Personal Responsibility

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Words matter. As journalists, we have to believe that.

When the tánaiste goes on a flagship RTÉ Current Affairs programme to undermine the advice of public health experts, it matters.

When the taoiseach promises everyone they can have a “very special” Christmas, words matter.

When the cabinet dithers and postpones lockdowns while they know people will gather in large groups on (and after) Christmas day, words matter.

When vaccines are over-promised, adding to the belief that it’s nearly over and people can let their guard down, words matter.

The tone is set at the top.

What senior political leaders say matters.

What senior political correspondents write matters.

And I get it. We’re human. We make mistakes. But when we recognise the mistake, the next words we say matter.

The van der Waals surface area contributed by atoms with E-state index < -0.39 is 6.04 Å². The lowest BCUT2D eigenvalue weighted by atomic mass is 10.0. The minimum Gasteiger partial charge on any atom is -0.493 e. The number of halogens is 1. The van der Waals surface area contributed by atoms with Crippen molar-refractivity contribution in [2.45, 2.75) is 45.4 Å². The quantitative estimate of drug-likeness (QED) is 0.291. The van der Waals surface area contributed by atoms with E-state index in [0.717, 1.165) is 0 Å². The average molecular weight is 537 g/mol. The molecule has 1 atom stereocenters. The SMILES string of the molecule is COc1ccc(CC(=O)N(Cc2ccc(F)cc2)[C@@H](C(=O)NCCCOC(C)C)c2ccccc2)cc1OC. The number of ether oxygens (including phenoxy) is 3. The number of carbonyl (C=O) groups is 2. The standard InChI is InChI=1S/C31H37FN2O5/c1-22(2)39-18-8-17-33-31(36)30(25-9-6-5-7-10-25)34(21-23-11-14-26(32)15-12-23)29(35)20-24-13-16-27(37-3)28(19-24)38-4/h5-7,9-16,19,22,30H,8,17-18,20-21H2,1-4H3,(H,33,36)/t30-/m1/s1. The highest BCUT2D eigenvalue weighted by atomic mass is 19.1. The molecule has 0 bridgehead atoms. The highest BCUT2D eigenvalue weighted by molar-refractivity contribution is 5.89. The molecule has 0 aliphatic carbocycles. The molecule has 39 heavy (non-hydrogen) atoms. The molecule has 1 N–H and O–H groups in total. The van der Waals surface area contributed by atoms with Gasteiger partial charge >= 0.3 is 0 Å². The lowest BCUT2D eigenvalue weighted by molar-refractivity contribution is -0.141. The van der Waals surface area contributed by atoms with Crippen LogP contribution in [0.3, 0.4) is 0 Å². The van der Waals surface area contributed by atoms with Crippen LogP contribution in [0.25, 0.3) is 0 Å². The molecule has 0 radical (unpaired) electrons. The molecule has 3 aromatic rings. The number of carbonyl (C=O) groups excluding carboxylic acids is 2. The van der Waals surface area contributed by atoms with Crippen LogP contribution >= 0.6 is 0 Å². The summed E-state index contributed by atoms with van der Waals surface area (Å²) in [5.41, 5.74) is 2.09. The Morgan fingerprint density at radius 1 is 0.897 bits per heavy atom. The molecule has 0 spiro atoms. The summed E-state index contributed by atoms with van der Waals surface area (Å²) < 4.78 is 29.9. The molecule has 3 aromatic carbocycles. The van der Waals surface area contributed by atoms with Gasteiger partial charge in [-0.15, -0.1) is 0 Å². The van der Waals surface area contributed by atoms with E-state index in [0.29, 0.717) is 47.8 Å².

When we get it wrong, acknowledging that is a critical in restoring trust.

Feeling sorry for yourself, or trying to blame a new virus variant, or grumbling about hindsight, isn’t going to help.

There were lot of voices advocating caution in October and November. Claiming everyone supported your moves at the time isn’t going to work. The internet remembers.

Saying sorry matters. It may be the word that matters most of all.

Roadsigns saying Do Not Enter, Go Back
Photo by Tim Mossholder on Unsplash
Categorised as 200 Words

By Gerard Cunningham

Gerard Cunningham occupies his time working as a journalist, writer, sub-editor, blogger and podcaster, yet still finds himself underemployed.